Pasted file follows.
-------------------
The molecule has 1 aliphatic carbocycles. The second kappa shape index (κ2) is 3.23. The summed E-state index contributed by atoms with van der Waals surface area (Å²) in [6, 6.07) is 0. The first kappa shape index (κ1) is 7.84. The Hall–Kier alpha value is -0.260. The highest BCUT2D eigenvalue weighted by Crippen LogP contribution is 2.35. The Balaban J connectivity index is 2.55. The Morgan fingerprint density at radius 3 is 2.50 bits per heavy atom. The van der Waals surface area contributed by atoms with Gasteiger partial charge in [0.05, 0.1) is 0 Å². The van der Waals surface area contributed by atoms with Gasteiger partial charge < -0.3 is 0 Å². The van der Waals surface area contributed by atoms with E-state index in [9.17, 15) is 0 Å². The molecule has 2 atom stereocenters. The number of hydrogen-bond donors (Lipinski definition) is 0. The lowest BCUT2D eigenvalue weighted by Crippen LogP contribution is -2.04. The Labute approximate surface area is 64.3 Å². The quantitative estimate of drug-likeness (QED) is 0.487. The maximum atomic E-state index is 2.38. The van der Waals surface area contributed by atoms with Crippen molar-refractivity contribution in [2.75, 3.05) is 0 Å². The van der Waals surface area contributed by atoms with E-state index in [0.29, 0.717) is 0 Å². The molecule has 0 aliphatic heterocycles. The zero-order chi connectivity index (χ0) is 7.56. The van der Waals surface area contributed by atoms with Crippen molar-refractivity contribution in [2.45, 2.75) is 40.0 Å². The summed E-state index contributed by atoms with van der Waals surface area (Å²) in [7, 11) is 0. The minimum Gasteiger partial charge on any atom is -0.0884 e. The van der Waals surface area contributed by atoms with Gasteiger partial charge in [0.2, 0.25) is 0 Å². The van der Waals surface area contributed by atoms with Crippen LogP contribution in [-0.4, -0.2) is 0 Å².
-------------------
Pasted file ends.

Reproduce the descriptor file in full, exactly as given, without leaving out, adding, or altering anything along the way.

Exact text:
The molecule has 1 aliphatic carbocycles. The second kappa shape index (κ2) is 3.23. The summed E-state index contributed by atoms with van der Waals surface area (Å²) in [6, 6.07) is 0. The first kappa shape index (κ1) is 7.84. The Hall–Kier alpha value is -0.260. The highest BCUT2D eigenvalue weighted by Crippen LogP contribution is 2.35. The Balaban J connectivity index is 2.55. The Morgan fingerprint density at radius 3 is 2.50 bits per heavy atom. The van der Waals surface area contributed by atoms with Gasteiger partial charge in [0.05, 0.1) is 0 Å². The van der Waals surface area contributed by atoms with Gasteiger partial charge < -0.3 is 0 Å². The van der Waals surface area contributed by atoms with E-state index in [9.17, 15) is 0 Å². The molecule has 2 atom stereocenters. The number of hydrogen-bond donors (Lipinski definition) is 0. The lowest BCUT2D eigenvalue weighted by Crippen LogP contribution is -2.04. The Labute approximate surface area is 64.3 Å². The quantitative estimate of drug-likeness (QED) is 0.487. The maximum atomic E-state index is 2.38. The van der Waals surface area contributed by atoms with Crippen molar-refractivity contribution in [2.75, 3.05) is 0 Å². The van der Waals surface area contributed by atoms with E-state index in [0.29, 0.717) is 0 Å². The molecule has 0 aliphatic heterocycles. The zero-order chi connectivity index (χ0) is 7.56. The van der Waals surface area contributed by atoms with Crippen molar-refractivity contribution in [2.45, 2.75) is 40.0 Å². The summed E-state index contributed by atoms with van der Waals surface area (Å²) in [7, 11) is 0. The minimum Gasteiger partial charge on any atom is -0.0884 e. The van der Waals surface area contributed by atoms with Gasteiger partial charge in [0.2, 0.25) is 0 Å². The van der Waals surface area contributed by atoms with Crippen LogP contribution in [-0.4, -0.2) is 0 Å².